Monday, February 13, 2017
The tomb of Egypt’s Queen Nefertari, the favorite wife of Ramesses II (r. 1279–1213 B.C.), in the Valley of the Queens, was ransacked in antiquity and her mummy torn apart by robbers. Now, a multidisciplinary team has analyzed a pair of legs found in the tomb to determine whether they were hers. Measurements and X-rays of the legs, displayed at the Egyptian Museum in Turin, Italy, have established that they belonged to a woman who was at least 40 years old and stood around five feet six inches tall. In addition, materials used to embalm the legs are consistent with mummification traditions of Nefertari’s time. While radiocarbon dating returned results predating her presumed lifespan by 200 years, Michael Habicht of the University of Zurich notes that this could be due to a broader challenge facing scholars attempting to radiocarbon date samples from Egypt’s New Kingdom. Although the identification is far from definitive, he says, the legs most likely did belong to Nefertari.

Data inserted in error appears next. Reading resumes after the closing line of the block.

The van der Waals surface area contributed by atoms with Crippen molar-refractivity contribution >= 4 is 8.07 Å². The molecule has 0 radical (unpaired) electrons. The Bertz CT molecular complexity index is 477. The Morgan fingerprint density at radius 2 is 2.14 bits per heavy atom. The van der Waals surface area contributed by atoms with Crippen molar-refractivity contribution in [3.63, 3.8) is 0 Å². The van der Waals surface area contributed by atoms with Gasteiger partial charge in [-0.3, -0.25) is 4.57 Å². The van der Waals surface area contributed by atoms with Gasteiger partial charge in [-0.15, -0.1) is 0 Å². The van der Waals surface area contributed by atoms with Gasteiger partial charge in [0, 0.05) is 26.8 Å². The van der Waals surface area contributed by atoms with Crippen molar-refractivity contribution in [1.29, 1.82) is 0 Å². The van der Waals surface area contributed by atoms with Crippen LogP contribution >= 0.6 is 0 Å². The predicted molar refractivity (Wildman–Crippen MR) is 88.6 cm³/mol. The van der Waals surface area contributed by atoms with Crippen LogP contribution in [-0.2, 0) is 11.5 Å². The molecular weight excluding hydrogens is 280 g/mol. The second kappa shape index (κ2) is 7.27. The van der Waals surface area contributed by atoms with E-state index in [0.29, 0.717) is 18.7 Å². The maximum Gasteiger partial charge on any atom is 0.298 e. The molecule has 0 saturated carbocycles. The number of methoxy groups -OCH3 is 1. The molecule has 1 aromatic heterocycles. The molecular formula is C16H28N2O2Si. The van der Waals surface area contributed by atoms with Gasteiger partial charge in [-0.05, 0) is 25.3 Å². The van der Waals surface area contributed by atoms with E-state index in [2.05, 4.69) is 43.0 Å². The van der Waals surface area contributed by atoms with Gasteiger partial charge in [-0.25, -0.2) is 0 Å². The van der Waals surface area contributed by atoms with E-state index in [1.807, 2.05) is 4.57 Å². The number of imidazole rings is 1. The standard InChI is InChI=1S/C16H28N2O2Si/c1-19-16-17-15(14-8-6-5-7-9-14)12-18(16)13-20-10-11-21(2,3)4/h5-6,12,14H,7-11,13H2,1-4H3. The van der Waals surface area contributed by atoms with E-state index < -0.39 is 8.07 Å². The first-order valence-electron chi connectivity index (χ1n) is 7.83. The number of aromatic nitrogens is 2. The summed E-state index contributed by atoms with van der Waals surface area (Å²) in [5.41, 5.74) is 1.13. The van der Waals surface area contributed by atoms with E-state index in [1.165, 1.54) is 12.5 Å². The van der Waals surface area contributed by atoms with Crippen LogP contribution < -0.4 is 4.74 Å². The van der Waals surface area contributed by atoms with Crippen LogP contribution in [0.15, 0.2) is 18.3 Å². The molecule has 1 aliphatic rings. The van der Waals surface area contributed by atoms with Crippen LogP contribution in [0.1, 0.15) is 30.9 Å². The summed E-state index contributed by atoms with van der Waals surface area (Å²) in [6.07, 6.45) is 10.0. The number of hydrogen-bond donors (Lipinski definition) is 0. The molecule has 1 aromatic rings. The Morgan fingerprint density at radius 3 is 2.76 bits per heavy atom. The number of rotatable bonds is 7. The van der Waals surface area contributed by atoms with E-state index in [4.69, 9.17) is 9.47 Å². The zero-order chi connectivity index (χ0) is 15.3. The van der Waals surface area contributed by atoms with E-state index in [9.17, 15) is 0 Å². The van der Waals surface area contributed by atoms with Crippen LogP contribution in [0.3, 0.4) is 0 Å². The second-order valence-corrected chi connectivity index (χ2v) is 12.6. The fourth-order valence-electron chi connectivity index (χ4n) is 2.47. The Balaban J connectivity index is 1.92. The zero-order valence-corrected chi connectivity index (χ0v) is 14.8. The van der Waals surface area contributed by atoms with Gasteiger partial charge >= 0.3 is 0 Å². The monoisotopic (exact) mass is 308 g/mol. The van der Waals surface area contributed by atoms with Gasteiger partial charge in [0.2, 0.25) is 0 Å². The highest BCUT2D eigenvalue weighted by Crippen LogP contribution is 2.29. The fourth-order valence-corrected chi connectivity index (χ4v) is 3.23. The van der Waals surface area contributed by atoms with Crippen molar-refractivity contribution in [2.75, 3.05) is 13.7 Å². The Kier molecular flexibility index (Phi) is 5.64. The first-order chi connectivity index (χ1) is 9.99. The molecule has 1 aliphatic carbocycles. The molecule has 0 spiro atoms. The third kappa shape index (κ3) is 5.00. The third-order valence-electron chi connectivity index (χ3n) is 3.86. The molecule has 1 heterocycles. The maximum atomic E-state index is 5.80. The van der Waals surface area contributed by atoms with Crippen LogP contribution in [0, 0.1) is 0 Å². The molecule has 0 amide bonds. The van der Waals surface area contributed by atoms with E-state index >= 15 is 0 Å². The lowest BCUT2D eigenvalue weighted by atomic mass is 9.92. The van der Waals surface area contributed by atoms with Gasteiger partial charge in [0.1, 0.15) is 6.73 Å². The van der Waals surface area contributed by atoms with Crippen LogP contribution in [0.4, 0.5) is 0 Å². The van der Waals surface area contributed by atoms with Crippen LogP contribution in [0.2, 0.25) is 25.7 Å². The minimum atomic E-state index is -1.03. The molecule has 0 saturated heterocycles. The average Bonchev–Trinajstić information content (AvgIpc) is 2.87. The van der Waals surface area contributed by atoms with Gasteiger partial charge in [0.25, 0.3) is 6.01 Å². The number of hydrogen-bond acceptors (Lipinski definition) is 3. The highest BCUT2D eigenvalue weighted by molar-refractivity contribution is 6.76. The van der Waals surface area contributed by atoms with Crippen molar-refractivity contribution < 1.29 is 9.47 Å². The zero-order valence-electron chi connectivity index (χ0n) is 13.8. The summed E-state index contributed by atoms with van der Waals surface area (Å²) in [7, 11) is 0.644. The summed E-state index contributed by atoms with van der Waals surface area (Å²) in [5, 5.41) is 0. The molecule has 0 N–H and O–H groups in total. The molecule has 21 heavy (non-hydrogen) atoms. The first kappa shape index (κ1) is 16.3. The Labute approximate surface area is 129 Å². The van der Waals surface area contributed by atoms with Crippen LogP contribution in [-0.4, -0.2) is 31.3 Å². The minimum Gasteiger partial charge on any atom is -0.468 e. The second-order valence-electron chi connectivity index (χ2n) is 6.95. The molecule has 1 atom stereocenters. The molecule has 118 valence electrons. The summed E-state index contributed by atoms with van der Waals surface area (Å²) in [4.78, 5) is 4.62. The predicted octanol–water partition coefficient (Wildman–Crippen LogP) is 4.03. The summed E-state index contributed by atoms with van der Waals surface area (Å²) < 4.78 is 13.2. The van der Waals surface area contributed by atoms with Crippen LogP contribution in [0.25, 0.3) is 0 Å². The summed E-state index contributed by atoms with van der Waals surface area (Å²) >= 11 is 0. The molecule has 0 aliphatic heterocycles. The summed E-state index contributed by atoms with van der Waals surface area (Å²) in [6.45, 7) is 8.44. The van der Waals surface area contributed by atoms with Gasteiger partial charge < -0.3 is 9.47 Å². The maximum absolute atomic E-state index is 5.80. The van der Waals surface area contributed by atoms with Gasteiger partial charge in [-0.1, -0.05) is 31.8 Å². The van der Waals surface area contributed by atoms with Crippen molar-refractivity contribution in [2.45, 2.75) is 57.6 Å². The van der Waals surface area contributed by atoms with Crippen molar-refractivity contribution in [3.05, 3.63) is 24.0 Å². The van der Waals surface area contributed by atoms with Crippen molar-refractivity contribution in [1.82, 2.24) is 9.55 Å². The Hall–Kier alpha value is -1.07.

Following the whale diet, climate change in ancient Tanzania, domesticating turkeys, Kazakhstan’s cult complex, and kangaroo jewelry
Self-expression in the Bronze Age